[most likely William Q. Judge]

[Thos.Williams, F.T.S., translator]


reprinted from “Theosophical Siftings” Volume - 3 -

AUM is the most sacred and mysterious syllable of the Vedas. It is the first letter of the Sanscrit alphabet, and it is said to be the first sound produced by the breath of a new-born child. The daily prayers of the Brahmins begin and end with this word; according to the sacred books, it is the word which the gods themselves use when calling on the great Unknown One.

In the Kandogya Upanishad we find its praises set forth in the following words: " Man, meditate on the word one called udgita; (2) it is the best of all [Page 17] essences — the supreme one — that which holds the place of honour, the eighth".

He is then recommended to meditate on this syllable as representing the two kinds of breath which animates the body. The vital breath and the ordinary breath of the mouth or lungs for this meditation provokes wisdom and the perfect accomplishment of the sacrifice. We read in verse 10: " It would therefore seem that both he who knows the real meaning of one and he who is ignorant of it perform the same sacrifice. But this is not the case, for knowledge and ignorance are two different things. The sacrifice is more powerful if we make it by the aid of science, faith, and the Upanishad."

Outwardly, both accomplish the same thing, but he who is wise, having meditated on the hidden meaning of Om, gives to his actions the qualities inherent in Om, which requires this psychic force to be able to manifest itself and become active. When a jeweller and a peasant sell a precious stone, the knowledge of the first must produce a better result than the want of it in the latter.

Sanbaracharya, in his " Sharir Bhashya," treats at length of the syllable Om, and devotes to its consideration a whole chapter of the Vayu Purana. As Vayu means air, it is easy to understand the mental attitude of those who occupy themselves with this Purana. They analyse the sound, an analysis which should discover some interesting relations as existing between the physical and spiritual constitution of man. Sound possesses tone, and tone in nature possesses supreme importance and profound meaning. It is by inarticulate cries that man in his incipient state of early childhood expresses his sentiments, and that animals proclaim their distinctive characters; the voice of a tiger differs from that of a tortoise; the tones of the voices of the animal world differ as much from one another as their natures, and possess meanings which distinguish different objects; the study of the laws which lie hidden under these different sounds cannot be considered puerile if it leads to the distinguishing of fundamental characteristics descriptive of the nature of animal life.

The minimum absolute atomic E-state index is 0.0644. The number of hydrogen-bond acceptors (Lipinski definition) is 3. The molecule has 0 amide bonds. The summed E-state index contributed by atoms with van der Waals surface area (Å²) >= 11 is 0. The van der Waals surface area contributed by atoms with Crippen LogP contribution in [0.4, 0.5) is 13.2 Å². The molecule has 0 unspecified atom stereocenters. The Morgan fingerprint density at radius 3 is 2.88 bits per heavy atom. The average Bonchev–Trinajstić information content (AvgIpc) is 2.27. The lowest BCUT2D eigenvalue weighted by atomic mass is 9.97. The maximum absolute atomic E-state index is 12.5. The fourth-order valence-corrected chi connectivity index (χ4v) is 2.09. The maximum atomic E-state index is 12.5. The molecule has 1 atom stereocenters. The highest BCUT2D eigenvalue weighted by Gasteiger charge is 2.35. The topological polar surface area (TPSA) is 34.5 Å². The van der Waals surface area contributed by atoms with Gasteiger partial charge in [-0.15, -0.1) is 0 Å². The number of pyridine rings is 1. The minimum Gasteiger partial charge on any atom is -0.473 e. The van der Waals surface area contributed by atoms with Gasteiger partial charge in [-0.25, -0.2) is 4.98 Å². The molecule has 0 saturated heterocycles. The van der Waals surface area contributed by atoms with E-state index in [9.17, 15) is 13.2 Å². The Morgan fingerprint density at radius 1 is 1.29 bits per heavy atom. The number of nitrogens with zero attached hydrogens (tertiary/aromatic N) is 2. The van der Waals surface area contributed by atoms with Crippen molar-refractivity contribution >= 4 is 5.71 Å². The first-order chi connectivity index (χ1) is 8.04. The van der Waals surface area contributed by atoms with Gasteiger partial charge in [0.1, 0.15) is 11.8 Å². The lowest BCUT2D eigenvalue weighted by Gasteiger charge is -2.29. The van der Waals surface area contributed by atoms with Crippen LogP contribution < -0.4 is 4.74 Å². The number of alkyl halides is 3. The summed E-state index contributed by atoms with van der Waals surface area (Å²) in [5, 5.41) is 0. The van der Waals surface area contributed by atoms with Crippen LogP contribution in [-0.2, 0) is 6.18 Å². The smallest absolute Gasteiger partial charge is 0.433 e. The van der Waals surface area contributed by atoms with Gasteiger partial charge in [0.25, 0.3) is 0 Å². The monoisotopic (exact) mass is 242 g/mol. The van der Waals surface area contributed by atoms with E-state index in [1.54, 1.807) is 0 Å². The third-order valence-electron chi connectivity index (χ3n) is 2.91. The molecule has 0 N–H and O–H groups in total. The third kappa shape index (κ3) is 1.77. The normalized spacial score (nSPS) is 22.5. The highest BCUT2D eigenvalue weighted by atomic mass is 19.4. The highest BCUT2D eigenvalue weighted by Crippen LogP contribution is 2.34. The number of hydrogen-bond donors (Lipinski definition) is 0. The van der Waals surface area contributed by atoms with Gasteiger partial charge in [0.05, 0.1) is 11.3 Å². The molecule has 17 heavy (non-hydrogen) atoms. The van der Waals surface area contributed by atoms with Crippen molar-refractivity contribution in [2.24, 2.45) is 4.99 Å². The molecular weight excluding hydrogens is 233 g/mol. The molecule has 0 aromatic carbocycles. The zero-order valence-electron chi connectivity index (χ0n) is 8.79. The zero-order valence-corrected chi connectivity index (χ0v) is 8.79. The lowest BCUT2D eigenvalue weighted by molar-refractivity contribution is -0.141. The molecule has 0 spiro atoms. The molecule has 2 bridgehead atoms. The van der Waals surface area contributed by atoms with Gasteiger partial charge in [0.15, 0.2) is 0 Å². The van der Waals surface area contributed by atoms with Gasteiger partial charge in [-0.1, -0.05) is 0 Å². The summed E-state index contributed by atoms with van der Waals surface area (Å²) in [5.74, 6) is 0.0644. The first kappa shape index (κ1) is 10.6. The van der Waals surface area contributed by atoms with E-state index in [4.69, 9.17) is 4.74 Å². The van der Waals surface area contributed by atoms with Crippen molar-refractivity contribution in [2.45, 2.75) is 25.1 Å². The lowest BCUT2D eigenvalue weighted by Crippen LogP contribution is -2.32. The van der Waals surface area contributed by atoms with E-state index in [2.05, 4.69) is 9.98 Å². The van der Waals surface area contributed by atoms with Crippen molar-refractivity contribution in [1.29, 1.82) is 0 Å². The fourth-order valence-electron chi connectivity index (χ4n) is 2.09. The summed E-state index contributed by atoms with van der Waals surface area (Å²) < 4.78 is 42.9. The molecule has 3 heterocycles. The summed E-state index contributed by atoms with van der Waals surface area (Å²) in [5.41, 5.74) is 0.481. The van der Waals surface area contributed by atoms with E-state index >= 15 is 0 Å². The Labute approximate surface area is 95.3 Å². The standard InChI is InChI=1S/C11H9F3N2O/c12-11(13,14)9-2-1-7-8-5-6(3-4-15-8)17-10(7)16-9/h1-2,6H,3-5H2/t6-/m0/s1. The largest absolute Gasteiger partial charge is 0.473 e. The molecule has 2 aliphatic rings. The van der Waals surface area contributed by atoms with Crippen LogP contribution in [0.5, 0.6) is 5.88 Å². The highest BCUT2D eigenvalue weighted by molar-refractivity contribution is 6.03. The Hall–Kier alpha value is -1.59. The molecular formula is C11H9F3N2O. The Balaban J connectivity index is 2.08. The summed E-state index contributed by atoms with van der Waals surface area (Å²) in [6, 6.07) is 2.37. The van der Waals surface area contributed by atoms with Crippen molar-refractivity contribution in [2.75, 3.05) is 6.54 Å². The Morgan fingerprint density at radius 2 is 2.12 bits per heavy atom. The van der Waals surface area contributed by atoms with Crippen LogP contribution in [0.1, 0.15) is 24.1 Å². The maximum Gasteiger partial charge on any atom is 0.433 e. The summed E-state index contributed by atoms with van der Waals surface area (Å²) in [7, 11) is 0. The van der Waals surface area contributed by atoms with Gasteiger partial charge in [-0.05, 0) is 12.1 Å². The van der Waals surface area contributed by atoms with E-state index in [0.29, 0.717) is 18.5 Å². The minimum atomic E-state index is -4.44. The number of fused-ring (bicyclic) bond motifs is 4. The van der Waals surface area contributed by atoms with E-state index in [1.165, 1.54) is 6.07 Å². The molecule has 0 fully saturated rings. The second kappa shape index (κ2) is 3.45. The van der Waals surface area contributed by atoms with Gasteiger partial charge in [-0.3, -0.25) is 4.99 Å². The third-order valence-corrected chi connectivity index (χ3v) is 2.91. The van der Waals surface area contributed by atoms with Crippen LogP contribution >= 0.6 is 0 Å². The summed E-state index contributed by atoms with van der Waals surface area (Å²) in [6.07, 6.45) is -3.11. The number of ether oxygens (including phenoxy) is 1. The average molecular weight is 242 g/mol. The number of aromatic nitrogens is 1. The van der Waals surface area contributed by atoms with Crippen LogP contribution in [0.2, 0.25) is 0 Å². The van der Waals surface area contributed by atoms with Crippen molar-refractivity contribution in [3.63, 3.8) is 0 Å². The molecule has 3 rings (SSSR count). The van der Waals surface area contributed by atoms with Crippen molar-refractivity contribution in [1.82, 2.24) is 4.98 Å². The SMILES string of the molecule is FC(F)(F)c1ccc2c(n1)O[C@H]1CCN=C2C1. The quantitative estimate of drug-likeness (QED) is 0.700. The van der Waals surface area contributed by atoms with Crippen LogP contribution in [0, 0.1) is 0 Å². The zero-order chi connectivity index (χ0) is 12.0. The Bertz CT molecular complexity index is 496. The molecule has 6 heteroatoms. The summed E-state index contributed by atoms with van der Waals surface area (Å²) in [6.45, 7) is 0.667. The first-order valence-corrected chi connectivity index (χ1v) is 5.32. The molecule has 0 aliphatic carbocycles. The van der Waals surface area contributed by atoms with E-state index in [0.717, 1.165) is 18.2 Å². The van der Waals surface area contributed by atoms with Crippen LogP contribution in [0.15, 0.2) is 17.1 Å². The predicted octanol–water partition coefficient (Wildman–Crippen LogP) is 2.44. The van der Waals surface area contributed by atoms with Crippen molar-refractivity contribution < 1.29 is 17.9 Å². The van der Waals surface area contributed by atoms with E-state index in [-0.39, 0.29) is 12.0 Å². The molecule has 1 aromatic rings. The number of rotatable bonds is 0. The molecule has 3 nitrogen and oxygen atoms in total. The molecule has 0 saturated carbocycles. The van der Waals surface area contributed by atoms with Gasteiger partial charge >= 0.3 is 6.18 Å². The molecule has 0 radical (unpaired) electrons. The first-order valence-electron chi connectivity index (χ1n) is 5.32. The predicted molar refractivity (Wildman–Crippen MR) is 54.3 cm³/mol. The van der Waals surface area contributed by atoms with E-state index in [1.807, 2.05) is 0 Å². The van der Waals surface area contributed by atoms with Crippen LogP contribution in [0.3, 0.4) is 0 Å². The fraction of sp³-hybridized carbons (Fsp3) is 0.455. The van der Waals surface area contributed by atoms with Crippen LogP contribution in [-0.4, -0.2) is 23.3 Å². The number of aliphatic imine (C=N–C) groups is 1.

The Padma Purana says: "The word Om is the queen of prayers; it should, therefore, be pronounced at the beginning of all prayers"; and the laws of Manu order that "a Brahmin should always pronounce the syllable Om at the beginning and end of the reading of a lesson in the Vedas. For if Om does not begin it then the meaning will escape him; and if Om does not end it, then nothing will be retained for any length of time".

This is what the celebrated Raja Ramohun Roy says in treating of this subject: "Om, considered as only one letter, and pronounced by one articulation, symbolises the supreme Spirit. One letter (one) is the emblem of the Most High. (Mann ii., 83.) But considered as a three-lettered word, made up of a u m, it symbolises the three Vedas, the three states of the nature of man, [Page 18] the three divisions of the universe, the three gods Brahma, Vishnou, and Siva, which are the agents of creation, conservation, and destruction on earth; or, more properly speaking, the three attributes of the Supreme Being personified by these divinities. In this sense it implies that the Universe is under the control of the Supreme Being."